The following article notes how urban density is being blamed for pandemic virus spread:
But it also notes that less dense suburban areas have been hit as hard:
Experts say viruses unquestionably spread more easily in denser areas, but it's too simplistic to draw a direct correlation between population density and the likelihood of contracting the coronavirus. The largely suburban Santa Clara County and New Rochelle, N.Y., have also been among the nation's hardest-hit regions.
So what are the real factors that cause viruses to spread, whether through dense urban areas or less-dense suburban ones?
The answer lies in understanding why social-distancing isn't something that people do automatically when there's not a virus threat.
People who live in suburbs still drive to stores, schools, churches, and other places where pathogens are exchanged. They are not physically isolated just by living farther away from each other.
Public transit is going to be threatened by fear of contagion, but that also includes air-travel, so some innovations are going to be needed to reduce the threat of contagion in shared public areas like transit vehicles.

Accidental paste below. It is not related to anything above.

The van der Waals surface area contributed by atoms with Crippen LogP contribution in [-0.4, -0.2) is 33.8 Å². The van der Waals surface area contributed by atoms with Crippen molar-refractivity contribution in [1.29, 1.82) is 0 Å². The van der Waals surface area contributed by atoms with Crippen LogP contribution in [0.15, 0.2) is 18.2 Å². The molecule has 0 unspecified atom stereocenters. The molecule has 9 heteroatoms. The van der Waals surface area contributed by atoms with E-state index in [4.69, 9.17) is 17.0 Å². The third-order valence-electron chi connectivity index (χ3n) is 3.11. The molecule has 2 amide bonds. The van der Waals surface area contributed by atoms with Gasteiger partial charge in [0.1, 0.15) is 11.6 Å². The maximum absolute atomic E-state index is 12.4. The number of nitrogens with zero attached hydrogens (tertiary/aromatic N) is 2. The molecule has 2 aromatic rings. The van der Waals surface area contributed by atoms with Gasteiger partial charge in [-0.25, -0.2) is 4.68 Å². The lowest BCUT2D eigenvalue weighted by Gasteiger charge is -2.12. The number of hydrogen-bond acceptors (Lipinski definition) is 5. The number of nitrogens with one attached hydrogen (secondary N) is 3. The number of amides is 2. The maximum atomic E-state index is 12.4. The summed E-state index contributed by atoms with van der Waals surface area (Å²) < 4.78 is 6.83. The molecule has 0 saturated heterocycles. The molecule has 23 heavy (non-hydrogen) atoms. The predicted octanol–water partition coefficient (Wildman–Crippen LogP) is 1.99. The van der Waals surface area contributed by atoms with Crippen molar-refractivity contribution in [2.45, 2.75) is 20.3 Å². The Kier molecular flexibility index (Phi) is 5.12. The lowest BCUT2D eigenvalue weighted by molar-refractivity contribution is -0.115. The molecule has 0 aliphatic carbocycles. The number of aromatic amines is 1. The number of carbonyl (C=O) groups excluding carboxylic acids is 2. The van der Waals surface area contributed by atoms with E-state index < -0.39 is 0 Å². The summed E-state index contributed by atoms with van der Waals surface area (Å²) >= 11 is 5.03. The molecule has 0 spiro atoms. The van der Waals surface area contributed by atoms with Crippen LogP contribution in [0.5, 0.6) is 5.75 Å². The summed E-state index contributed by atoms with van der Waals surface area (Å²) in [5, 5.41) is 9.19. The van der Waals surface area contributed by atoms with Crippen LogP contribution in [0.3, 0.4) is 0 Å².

Trains used to have compartments as well as cars with row seating like airplanes, for example. We may see the development of buses whose passenger compartments are divided and all have doors opening from the outside so that riders can wave a chipcard opening an automatic door that doesn't require any touching, much like the sliding doors on retail stores.
Sprawl is really bad for the environment and climate, not to mention requiring expensive multilane roads/highways and parking lots that are an ugly waste of land. As such, it would be a step backward to react to pandemicphobia by abandoning progress toward car-free cities just because people might feel subjectively safer by driving farther away from the store after exposing themselves to the shared spaces there.